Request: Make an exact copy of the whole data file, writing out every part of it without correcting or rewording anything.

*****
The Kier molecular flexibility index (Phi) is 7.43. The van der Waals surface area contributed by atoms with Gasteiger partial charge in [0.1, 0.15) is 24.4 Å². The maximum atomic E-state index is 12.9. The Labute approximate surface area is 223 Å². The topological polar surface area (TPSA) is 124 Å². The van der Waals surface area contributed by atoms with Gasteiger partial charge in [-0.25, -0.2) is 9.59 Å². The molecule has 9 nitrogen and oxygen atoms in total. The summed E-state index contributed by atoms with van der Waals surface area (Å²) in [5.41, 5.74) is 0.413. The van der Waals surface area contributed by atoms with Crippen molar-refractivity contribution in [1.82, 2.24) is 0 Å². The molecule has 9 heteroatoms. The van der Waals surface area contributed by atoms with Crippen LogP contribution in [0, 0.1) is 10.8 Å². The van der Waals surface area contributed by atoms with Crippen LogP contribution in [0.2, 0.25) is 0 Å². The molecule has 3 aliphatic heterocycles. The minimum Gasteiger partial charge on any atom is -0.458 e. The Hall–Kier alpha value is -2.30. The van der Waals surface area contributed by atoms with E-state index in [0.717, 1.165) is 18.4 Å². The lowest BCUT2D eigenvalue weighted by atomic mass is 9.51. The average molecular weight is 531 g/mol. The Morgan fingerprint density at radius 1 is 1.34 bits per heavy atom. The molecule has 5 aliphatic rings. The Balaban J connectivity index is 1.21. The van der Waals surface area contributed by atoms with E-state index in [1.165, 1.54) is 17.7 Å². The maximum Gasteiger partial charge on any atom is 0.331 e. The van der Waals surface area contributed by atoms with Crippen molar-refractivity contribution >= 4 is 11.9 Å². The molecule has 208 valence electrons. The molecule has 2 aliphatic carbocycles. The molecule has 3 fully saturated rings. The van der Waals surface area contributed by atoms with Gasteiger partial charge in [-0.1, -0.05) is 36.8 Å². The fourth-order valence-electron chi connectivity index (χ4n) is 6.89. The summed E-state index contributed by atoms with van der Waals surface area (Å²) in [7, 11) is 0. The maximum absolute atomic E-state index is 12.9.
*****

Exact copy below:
The Kier molecular flexibility index (Phi) is 7.43. The van der Waals surface area contributed by atoms with Gasteiger partial charge in [0.1, 0.15) is 24.4 Å². The maximum atomic E-state index is 12.9. The Labute approximate surface area is 223 Å². The topological polar surface area (TPSA) is 124 Å². The van der Waals surface area contributed by atoms with Gasteiger partial charge in [-0.25, -0.2) is 9.59 Å². The molecule has 9 nitrogen and oxygen atoms in total. The summed E-state index contributed by atoms with van der Waals surface area (Å²) in [5.41, 5.74) is 0.413. The van der Waals surface area contributed by atoms with Crippen molar-refractivity contribution in [1.82, 2.24) is 0 Å². The molecule has 9 heteroatoms. The van der Waals surface area contributed by atoms with Crippen LogP contribution in [0, 0.1) is 10.8 Å². The van der Waals surface area contributed by atoms with Crippen LogP contribution in [0.2, 0.25) is 0 Å². The molecule has 3 aliphatic heterocycles. The minimum Gasteiger partial charge on any atom is -0.458 e. The Hall–Kier alpha value is -2.30. The van der Waals surface area contributed by atoms with E-state index in [0.717, 1.165) is 18.4 Å². The lowest BCUT2D eigenvalue weighted by atomic mass is 9.51. The average molecular weight is 531 g/mol. The Morgan fingerprint density at radius 1 is 1.34 bits per heavy atom. The molecule has 5 aliphatic rings. The Balaban J connectivity index is 1.21. The van der Waals surface area contributed by atoms with E-state index in [1.165, 1.54) is 17.7 Å². The maximum Gasteiger partial charge on any atom is 0.331 e. The van der Waals surface area contributed by atoms with Crippen molar-refractivity contribution >= 4 is 11.9 Å². The molecule has 208 valence electrons. The molecule has 2 aliphatic carbocycles. The molecule has 3 fully saturated rings. The van der Waals surface area contributed by atoms with Gasteiger partial charge in [-0.1, -0.05) is 36.8 Å². The fourth-order valence-electron chi connectivity index (χ4n) is 6.89. The summed E-state index contributed by atoms with van der Waals surface area (Å²) in [7, 11) is 0. The maximum absolute atomic E-state index is 12.9.